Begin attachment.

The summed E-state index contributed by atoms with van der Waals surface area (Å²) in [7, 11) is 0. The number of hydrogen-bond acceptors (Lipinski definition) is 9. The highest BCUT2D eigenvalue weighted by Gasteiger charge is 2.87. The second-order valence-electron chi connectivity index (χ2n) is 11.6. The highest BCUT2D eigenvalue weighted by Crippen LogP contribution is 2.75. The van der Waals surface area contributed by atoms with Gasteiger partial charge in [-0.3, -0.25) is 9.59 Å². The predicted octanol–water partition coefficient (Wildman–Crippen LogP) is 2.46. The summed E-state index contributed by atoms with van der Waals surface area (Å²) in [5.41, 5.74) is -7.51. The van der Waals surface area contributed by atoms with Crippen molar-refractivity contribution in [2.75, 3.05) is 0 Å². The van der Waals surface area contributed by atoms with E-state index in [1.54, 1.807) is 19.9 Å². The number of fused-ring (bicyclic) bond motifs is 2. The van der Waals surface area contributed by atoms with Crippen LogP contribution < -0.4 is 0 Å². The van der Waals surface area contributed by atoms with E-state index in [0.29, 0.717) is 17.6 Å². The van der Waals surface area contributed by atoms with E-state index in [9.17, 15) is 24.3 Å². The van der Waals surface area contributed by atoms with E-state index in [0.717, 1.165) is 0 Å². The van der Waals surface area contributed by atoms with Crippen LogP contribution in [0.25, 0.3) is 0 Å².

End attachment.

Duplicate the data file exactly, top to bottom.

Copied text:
The summed E-state index contributed by atoms with van der Waals surface area (Å²) in [7, 11) is 0. The number of hydrogen-bond acceptors (Lipinski definition) is 9. The highest BCUT2D eigenvalue weighted by Gasteiger charge is 2.87. The second-order valence-electron chi connectivity index (χ2n) is 11.6. The highest BCUT2D eigenvalue weighted by Crippen LogP contribution is 2.75. The van der Waals surface area contributed by atoms with Gasteiger partial charge in [-0.3, -0.25) is 9.59 Å². The predicted octanol–water partition coefficient (Wildman–Crippen LogP) is 2.46. The summed E-state index contributed by atoms with van der Waals surface area (Å²) in [5.41, 5.74) is -7.51. The van der Waals surface area contributed by atoms with Crippen molar-refractivity contribution in [2.75, 3.05) is 0 Å². The van der Waals surface area contributed by atoms with E-state index in [1.54, 1.807) is 19.9 Å². The number of fused-ring (bicyclic) bond motifs is 2. The van der Waals surface area contributed by atoms with Crippen LogP contribution < -0.4 is 0 Å². The van der Waals surface area contributed by atoms with E-state index in [0.29, 0.717) is 17.6 Å². The van der Waals surface area contributed by atoms with E-state index in [9.17, 15) is 24.3 Å². The van der Waals surface area contributed by atoms with E-state index in [0.717, 1.165) is 0 Å². The van der Waals surface area contributed by atoms with Crippen LogP contribution in [0.25, 0.3) is 0 Å².